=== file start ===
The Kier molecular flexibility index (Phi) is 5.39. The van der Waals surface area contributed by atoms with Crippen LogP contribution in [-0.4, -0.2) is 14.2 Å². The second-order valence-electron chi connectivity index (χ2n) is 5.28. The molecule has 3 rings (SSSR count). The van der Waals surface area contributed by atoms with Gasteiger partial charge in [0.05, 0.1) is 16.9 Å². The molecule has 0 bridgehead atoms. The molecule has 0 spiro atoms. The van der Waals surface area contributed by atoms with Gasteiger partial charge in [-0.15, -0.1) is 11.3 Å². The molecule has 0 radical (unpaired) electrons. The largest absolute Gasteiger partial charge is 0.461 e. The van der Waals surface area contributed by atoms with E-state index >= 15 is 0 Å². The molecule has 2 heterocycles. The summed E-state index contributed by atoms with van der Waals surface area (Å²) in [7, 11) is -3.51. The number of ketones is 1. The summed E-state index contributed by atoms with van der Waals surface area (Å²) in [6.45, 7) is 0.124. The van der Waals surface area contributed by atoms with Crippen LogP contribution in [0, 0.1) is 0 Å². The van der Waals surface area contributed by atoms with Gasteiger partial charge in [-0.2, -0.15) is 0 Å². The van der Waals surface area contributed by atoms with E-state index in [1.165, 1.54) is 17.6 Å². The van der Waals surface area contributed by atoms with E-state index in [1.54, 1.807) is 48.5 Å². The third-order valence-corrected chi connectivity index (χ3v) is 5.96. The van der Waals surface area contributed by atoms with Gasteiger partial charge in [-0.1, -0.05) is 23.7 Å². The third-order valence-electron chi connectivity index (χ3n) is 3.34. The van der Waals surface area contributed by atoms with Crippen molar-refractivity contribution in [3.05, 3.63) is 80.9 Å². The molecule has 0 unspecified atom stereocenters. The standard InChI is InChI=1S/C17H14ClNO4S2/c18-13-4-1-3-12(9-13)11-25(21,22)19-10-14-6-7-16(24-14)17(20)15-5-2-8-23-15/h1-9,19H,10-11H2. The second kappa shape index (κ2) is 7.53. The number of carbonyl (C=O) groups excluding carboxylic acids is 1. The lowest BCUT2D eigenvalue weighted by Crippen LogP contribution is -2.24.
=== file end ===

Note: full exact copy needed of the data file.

The Kier molecular flexibility index (Phi) is 5.39. The van der Waals surface area contributed by atoms with Crippen LogP contribution in [-0.4, -0.2) is 14.2 Å². The second-order valence-electron chi connectivity index (χ2n) is 5.28. The molecule has 3 rings (SSSR count). The van der Waals surface area contributed by atoms with Gasteiger partial charge in [0.05, 0.1) is 16.9 Å². The molecule has 0 bridgehead atoms. The molecule has 0 spiro atoms. The van der Waals surface area contributed by atoms with Gasteiger partial charge in [-0.15, -0.1) is 11.3 Å². The molecule has 0 radical (unpaired) electrons. The largest absolute Gasteiger partial charge is 0.461 e. The van der Waals surface area contributed by atoms with E-state index >= 15 is 0 Å². The molecule has 2 heterocycles. The summed E-state index contributed by atoms with van der Waals surface area (Å²) in [7, 11) is -3.51. The number of ketones is 1. The summed E-state index contributed by atoms with van der Waals surface area (Å²) in [6.45, 7) is 0.124. The van der Waals surface area contributed by atoms with Crippen LogP contribution in [0, 0.1) is 0 Å². The van der Waals surface area contributed by atoms with Gasteiger partial charge in [-0.2, -0.15) is 0 Å². The van der Waals surface area contributed by atoms with E-state index in [1.165, 1.54) is 17.6 Å². The van der Waals surface area contributed by atoms with E-state index in [1.54, 1.807) is 48.5 Å². The third-order valence-corrected chi connectivity index (χ3v) is 5.96. The van der Waals surface area contributed by atoms with Gasteiger partial charge in [-0.1, -0.05) is 23.7 Å². The third-order valence-electron chi connectivity index (χ3n) is 3.34. The van der Waals surface area contributed by atoms with Crippen molar-refractivity contribution in [3.05, 3.63) is 80.9 Å². The molecule has 0 unspecified atom stereocenters. The standard InChI is InChI=1S/C17H14ClNO4S2/c18-13-4-1-3-12(9-13)11-25(21,22)19-10-14-6-7-16(24-14)17(20)15-5-2-8-23-15/h1-9,19H,10-11H2. The second kappa shape index (κ2) is 7.53. The number of carbonyl (C=O) groups excluding carboxylic acids is 1. The lowest BCUT2D eigenvalue weighted by Crippen LogP contribution is -2.24.